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P-121 A new anti-emetic: olanzapine for the prevention and treatment of cancer-related nausea and vomiting
  1. Anna Sutherland1,2,
  2. Katrien Naessens1,
  3. Emma Plugge2,
  4. Martin Burton2,
  5. Lynda Ware2,
  6. Karen Head2 and
  7. Bee Wee3
  1. 1Sue Ryder Nettlebed, Oxfordshire, UK
  2. 2Cochrane UK, Oxford, UK
  3. 3Sir Michael Sobell House, Oxford, UK


We undertook a new Cochrane Systematic Review to assess the efficacy and safety of oral olanzapine when used as an anti-emetic in the prevention and treatment of nausea and vomiting related to cancer in adults. We searched published and unpublished trials up to the 8th September 2017. We included randomised controlled trials (RCTs) of olanzapine with or without adjunct therapies for the prevention and/or treatment of nausea or vomiting in patients with cancer aged 18 or over, in any setting, with ≥10 participants per treatment arm. Standard Cochrane methodology was used.

We included 14 RCTs (1917 participants) from high, middle and low income countries in which olanzapine was administered orally, in people with over 24 different cancers, none of which were funded by pharmaceutical companies. Participants received: highly emetogenic (HEC) or moderately emetogenic (MEC) chemotherapy (12 studies); chemoradiotherapy (one study); or no active treatment (one study). Eight studies await classification and 13 are ongoing. The majority of studies were at low or unclear risk of bias across most domains. A high risk of bias, related to issues of blinding, was present in 10 RCTs.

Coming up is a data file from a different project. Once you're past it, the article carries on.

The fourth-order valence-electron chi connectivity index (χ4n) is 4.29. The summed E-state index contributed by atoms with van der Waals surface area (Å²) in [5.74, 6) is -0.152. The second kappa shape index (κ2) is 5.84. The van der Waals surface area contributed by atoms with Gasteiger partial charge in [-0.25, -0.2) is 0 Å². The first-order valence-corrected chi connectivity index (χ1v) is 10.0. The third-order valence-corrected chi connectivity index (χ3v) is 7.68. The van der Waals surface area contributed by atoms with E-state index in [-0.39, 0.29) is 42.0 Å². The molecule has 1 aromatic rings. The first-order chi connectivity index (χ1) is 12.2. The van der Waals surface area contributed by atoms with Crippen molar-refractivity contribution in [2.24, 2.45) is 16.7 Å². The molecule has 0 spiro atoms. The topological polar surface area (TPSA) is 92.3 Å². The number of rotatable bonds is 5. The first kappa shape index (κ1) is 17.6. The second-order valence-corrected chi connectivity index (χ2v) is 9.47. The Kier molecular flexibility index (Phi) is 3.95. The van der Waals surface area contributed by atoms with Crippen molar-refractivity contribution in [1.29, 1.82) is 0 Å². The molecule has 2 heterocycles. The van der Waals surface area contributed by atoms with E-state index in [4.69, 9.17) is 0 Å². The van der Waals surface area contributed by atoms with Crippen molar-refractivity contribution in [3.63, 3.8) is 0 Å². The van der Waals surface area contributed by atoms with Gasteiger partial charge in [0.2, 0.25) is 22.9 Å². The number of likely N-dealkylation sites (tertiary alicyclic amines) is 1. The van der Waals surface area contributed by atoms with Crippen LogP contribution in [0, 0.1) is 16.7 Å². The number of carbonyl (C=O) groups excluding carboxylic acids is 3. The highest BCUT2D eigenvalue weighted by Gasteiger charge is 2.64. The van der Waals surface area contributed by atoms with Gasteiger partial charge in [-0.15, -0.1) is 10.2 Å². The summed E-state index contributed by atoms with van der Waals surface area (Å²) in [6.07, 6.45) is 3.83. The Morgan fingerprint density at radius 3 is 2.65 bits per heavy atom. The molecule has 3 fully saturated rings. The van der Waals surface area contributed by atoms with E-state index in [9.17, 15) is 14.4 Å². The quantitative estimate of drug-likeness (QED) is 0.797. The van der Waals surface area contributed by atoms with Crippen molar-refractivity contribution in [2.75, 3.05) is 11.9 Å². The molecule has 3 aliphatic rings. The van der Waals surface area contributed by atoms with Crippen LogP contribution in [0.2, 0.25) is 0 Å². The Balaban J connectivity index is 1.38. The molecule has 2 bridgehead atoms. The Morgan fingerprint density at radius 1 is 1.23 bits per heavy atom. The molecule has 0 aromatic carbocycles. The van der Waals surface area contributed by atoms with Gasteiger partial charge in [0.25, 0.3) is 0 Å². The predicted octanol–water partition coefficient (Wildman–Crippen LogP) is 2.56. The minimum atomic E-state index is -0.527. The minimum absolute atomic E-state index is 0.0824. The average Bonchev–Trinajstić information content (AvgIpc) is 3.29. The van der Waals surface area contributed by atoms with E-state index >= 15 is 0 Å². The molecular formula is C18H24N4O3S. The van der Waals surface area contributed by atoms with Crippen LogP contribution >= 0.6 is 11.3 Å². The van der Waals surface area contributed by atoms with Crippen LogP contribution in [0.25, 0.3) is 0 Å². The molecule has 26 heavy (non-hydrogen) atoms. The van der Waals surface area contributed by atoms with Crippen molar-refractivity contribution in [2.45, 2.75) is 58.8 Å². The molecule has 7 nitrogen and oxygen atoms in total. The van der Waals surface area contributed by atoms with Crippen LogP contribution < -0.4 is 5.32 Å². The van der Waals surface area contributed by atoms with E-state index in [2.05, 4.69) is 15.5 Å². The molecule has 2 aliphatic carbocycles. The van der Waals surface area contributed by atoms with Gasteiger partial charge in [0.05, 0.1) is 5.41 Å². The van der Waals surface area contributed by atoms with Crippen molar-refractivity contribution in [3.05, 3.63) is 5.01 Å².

Oral olanzapine probably almost doubles the likelihood of freedom from nausea and vomiting during chemotherapy from 25% to 50% (RR 1.98, 95% CI 1.59 to 2.47; 561 participants; solid tumours; HEC or MEC therapy; moderate quality evidence) when added to standard therapy. Number Needed to Treat for additional benefit (NNTB) was 5 (95% CI 3.3–6.6). Serious concerns have been raised regarding the efficacy and safety of injectable olanzapine (intravenous, intramuscular or subcutaneous). Olanzapine probably increases somnolence and fatigue compared to no treatment or placebo (RR 2.33, 95% CI 1.30 to 4.18; anticipated absolute risk 8.2% more). It is unclear if anti-emetic efficacy differs between 5 mg and 10 mg doses.

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